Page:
“The Chanticleer estate dates from the early 20th-century, when land along the Main Line of the Pennsylvania Railroad was developed for summer homes to escape the heat of Philadelphia. Adolph Rosengarten, Sr., and his wife Christine chose the Wayne-St. Davids area to build their country retreat. The family’s pharmaceutical firm would become part of Merck in the 1920s.”

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Clematis and Climbing Hydrangea
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Ivy
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Barley in the Serpentine Meadow

They purchased a neighboring property in 1933. It is now the site of the Minder Ruin Garden composed of three “rooms”. The Great Hall; The Library; and The Pool Room

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The Great Hall with its fountain shaped like a large sarcophagus

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Marble Faces gaze up from the depths of a fountain in the Ruins in ‘The Pool Room’

As you leave the Ruins you enter the Gravel Garden filled with orange butterfly weed, grasses, Alliums and a variety of other plants including Yuccas.

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Gravel Garden

Gravel Garden

Daughter Emily’s house, located at today’s visitor entrance, was built for her in 1935. It is presently used for offices and classrooms. Here is another house on the property.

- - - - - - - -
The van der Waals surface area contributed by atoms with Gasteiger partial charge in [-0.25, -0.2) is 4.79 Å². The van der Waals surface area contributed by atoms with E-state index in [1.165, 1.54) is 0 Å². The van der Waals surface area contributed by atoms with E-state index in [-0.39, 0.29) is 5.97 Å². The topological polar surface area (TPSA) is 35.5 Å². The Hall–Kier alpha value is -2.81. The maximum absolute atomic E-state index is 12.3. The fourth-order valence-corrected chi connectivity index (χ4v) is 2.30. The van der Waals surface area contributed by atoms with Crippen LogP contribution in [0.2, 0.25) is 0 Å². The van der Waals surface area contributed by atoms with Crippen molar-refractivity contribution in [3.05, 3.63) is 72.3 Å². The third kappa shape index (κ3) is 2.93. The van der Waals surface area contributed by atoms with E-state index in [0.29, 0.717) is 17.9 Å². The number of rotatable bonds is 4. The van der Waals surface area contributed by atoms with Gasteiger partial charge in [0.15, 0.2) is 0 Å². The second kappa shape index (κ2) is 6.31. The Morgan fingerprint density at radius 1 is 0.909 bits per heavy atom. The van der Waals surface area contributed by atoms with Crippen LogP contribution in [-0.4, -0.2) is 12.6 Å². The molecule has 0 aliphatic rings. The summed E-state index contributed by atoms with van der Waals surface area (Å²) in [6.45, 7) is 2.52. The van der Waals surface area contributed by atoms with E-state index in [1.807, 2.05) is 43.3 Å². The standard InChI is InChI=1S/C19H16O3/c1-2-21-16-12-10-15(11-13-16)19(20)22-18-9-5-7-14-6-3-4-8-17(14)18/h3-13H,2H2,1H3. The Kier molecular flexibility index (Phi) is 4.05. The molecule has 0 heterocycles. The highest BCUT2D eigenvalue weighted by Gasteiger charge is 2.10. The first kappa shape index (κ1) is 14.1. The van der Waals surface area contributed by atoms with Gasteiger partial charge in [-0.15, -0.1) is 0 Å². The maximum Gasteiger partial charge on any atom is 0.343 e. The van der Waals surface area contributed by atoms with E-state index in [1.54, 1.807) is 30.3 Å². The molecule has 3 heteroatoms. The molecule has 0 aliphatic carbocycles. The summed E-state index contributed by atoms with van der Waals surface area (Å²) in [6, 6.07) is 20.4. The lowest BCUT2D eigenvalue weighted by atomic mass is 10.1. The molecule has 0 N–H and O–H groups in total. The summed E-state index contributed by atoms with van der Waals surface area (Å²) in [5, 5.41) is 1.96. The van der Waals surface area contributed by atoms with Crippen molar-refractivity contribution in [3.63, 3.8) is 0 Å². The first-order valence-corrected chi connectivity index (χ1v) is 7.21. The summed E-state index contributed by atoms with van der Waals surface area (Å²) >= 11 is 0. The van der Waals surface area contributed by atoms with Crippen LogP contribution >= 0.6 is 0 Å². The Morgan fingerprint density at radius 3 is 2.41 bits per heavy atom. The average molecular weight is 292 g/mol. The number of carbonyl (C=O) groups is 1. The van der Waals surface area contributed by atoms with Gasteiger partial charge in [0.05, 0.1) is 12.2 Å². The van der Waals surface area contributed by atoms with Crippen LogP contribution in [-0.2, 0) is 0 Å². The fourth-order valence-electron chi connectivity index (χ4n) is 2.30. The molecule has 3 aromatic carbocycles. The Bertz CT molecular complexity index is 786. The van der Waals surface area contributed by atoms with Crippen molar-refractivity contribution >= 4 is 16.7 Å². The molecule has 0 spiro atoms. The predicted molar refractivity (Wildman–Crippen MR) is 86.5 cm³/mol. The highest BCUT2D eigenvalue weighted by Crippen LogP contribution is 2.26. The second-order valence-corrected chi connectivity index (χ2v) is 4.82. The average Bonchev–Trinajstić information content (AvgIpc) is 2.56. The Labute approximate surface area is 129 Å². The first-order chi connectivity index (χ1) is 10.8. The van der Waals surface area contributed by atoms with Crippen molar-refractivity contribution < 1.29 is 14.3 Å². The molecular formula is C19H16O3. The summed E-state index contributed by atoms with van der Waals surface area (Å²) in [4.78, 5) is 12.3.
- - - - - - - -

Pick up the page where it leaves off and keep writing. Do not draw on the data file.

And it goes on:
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The heirs left the entire property for the enjoyment of the public   The garden opened to the public in 1993.  If you are in the area and are visiting gardens be sure to check out both Chanticleer and Longwood Gardens.

A Day in the Country- Trade Secrets

With Trade Secrets being this weekend in CT I thought you might be interested in this blog I wrote several years ago on the Saturday event which is always a widely anticipated event by plant geeks everywhere.  People come from far and wide to attend, booking their hotel rooms a year in advance!  Many of the vendors come every year so although this blog is from several years ago the information is very relevant to this weekends show in Sharon!